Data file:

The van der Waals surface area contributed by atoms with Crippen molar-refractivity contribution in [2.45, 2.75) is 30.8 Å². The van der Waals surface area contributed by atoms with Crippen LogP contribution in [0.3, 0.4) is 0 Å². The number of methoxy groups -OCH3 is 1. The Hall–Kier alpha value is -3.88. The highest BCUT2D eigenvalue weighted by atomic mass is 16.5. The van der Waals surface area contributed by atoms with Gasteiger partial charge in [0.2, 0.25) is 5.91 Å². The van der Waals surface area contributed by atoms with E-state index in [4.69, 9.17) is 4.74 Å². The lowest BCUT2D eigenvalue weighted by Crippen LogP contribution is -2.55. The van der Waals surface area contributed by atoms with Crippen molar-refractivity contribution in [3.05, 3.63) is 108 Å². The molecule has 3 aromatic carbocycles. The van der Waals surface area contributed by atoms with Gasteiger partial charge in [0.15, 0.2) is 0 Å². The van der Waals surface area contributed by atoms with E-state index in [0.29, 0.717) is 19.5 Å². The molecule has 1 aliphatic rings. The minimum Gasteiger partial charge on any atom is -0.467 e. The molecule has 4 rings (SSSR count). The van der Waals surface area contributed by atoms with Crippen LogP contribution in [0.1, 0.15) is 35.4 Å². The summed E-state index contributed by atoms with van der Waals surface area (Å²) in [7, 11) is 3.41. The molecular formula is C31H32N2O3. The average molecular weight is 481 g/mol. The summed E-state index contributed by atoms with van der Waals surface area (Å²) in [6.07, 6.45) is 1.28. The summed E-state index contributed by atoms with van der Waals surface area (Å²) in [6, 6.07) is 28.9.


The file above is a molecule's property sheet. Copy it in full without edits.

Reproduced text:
The van der Waals surface area contributed by atoms with Crippen molar-refractivity contribution in [2.45, 2.75) is 30.8 Å². The van der Waals surface area contributed by atoms with Crippen LogP contribution in [0.3, 0.4) is 0 Å². The number of methoxy groups -OCH3 is 1. The Hall–Kier alpha value is -3.88. The highest BCUT2D eigenvalue weighted by atomic mass is 16.5. The van der Waals surface area contributed by atoms with Gasteiger partial charge in [0.2, 0.25) is 5.91 Å². The van der Waals surface area contributed by atoms with E-state index in [4.69, 9.17) is 4.74 Å². The lowest BCUT2D eigenvalue weighted by Crippen LogP contribution is -2.55. The van der Waals surface area contributed by atoms with Crippen molar-refractivity contribution in [3.05, 3.63) is 108 Å². The molecule has 3 aromatic carbocycles. The van der Waals surface area contributed by atoms with Gasteiger partial charge in [0.15, 0.2) is 0 Å². The van der Waals surface area contributed by atoms with E-state index in [0.29, 0.717) is 19.5 Å². The molecule has 1 aliphatic rings. The minimum Gasteiger partial charge on any atom is -0.467 e. The molecule has 4 rings (SSSR count). The van der Waals surface area contributed by atoms with Crippen LogP contribution in [0.1, 0.15) is 35.4 Å². The summed E-state index contributed by atoms with van der Waals surface area (Å²) in [7, 11) is 3.41. The molecular formula is C31H32N2O3. The average molecular weight is 481 g/mol. The summed E-state index contributed by atoms with van der Waals surface area (Å²) in [6.07, 6.45) is 1.28. The summed E-state index contributed by atoms with van der Waals surface area (Å²) in [6, 6.07) is 28.9.